Legal Advocacy

CCF’s Legal section advocates for human rights, good governance, democracy and the Rule of Law. This forms a key part of CCF’s to Strengthening Fiji’s democracy programme institutions by lobbying for an appropriate legal framework to support those institutions.

Our work includes:

Making submissions to the UN on international human rights instruments, including the:

  1. Convention on the Elimination of Racial Discrimination.
  2. Declaration on the Rights of Indigenous Peoples;
  3. and Universal Periodic Review;

Supporting and commencing public interest litigation to defend Human Rights, the Constitution and the Rule of Law including:

  1. Supporting affidavits for the Prasad Case (2001);
  2. Upholding the Constitution by commencing proceedings in the Yabaki Case (date);
  3. Judicial review of the early release of prisoners on CSO’s (Ratu Jope Case); and
  4. Defending the Constitution and the Rule of Law by appearing as Amicus Curiae (Friend of the Court) in the Qarase v Bainimarama Appeals Case

Advocating for and making submissions on proposed legal reforms, particularly laws which support human rights and principles of good governance (such as Freedom of Information Laws, Code of Conduct and Anti-discrimination legislation.

Universal Periodic Review (UPR) Submissions for Fiji

Fiji is to be reviewed for the first time under this procedure by the UN Human Rights Council. The UPR is an overview of the human rights situation in accordance with the Universal Declaration on Human Rights and the human rights conventions ratified by Fiji. CCF prepared submissions on recent human rights violations in Fiji and has made recommendations to help ensure the protection and promotion of human rights in Fiji.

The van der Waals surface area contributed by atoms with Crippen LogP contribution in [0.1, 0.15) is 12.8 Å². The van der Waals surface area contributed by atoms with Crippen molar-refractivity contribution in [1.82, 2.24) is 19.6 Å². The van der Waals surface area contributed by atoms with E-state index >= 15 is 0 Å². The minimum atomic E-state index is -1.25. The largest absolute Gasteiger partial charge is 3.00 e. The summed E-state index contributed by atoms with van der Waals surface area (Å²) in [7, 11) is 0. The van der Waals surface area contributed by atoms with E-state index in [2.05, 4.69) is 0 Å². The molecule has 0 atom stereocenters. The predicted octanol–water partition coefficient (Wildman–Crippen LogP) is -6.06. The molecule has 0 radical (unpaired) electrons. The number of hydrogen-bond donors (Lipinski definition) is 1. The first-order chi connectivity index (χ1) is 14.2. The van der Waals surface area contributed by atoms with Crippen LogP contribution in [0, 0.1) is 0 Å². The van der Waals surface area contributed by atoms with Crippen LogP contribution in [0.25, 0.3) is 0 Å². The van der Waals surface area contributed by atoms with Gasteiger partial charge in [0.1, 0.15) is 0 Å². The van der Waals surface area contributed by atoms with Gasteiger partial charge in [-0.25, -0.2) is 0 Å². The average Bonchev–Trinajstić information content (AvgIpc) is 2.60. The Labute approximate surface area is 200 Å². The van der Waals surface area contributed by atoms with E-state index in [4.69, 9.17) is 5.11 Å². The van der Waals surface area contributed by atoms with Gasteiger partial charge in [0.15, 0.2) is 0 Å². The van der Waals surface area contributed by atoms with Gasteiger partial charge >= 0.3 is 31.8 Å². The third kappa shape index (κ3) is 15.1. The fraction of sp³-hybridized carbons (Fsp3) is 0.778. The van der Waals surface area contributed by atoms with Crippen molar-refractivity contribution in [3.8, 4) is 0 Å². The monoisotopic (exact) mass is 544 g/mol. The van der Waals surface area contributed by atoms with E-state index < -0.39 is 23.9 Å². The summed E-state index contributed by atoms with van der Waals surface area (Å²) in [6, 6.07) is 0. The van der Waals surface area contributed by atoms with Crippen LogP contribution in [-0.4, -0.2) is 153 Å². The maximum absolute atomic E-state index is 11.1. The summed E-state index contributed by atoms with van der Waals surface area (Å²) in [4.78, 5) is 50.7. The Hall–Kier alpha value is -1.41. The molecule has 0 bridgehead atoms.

Click here to see CCF’s full submissions

All submissions made on Fiji are available at:

Qarase v Bainimarama Appeals Case

In March and April 2009, CCF appeared as a Friend of the Court in this case. CCF was able to assist the Court due to its history and expertise in constitutional law. The Court of Appeal held that the interim government established after December 2006 was unlawful and unconstitutional. This was a landmark decision which reaffirmed the importance of the Constitution and the rule of law in Fiji.

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